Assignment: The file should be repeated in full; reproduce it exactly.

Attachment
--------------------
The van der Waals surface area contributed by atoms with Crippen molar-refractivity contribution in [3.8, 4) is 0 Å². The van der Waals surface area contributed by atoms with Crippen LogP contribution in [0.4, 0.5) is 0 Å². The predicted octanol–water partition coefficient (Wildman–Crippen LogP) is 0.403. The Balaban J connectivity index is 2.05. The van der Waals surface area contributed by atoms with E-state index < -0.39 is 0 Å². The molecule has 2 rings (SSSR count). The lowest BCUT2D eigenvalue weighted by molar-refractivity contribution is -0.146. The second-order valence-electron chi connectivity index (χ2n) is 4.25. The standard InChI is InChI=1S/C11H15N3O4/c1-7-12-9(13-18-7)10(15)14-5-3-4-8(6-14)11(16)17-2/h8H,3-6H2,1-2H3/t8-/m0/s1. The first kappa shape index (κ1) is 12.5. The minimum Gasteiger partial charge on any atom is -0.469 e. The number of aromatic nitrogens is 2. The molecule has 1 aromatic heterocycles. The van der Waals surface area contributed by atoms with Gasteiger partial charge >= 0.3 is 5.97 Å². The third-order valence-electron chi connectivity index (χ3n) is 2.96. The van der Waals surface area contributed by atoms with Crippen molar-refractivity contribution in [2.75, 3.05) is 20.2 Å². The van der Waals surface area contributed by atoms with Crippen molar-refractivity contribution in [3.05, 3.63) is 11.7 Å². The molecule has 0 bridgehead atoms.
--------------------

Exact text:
The van der Waals surface area contributed by atoms with Crippen molar-refractivity contribution in [3.8, 4) is 0 Å². The van der Waals surface area contributed by atoms with Crippen LogP contribution in [0.4, 0.5) is 0 Å². The predicted octanol–water partition coefficient (Wildman–Crippen LogP) is 0.403. The Balaban J connectivity index is 2.05. The van der Waals surface area contributed by atoms with E-state index < -0.39 is 0 Å². The molecule has 2 rings (SSSR count). The lowest BCUT2D eigenvalue weighted by molar-refractivity contribution is -0.146. The second-order valence-electron chi connectivity index (χ2n) is 4.25. The standard InChI is InChI=1S/C11H15N3O4/c1-7-12-9(13-18-7)10(15)14-5-3-4-8(6-14)11(16)17-2/h8H,3-6H2,1-2H3/t8-/m0/s1. The first kappa shape index (κ1) is 12.5. The minimum Gasteiger partial charge on any atom is -0.469 e. The number of aromatic nitrogens is 2. The molecule has 1 aromatic heterocycles. The van der Waals surface area contributed by atoms with Gasteiger partial charge >= 0.3 is 5.97 Å². The third-order valence-electron chi connectivity index (χ3n) is 2.96. The van der Waals surface area contributed by atoms with Crippen molar-refractivity contribution in [2.75, 3.05) is 20.2 Å². The van der Waals surface area contributed by atoms with Crippen molar-refractivity contribution in [3.05, 3.63) is 11.7 Å². The molecule has 0 bridgehead atoms.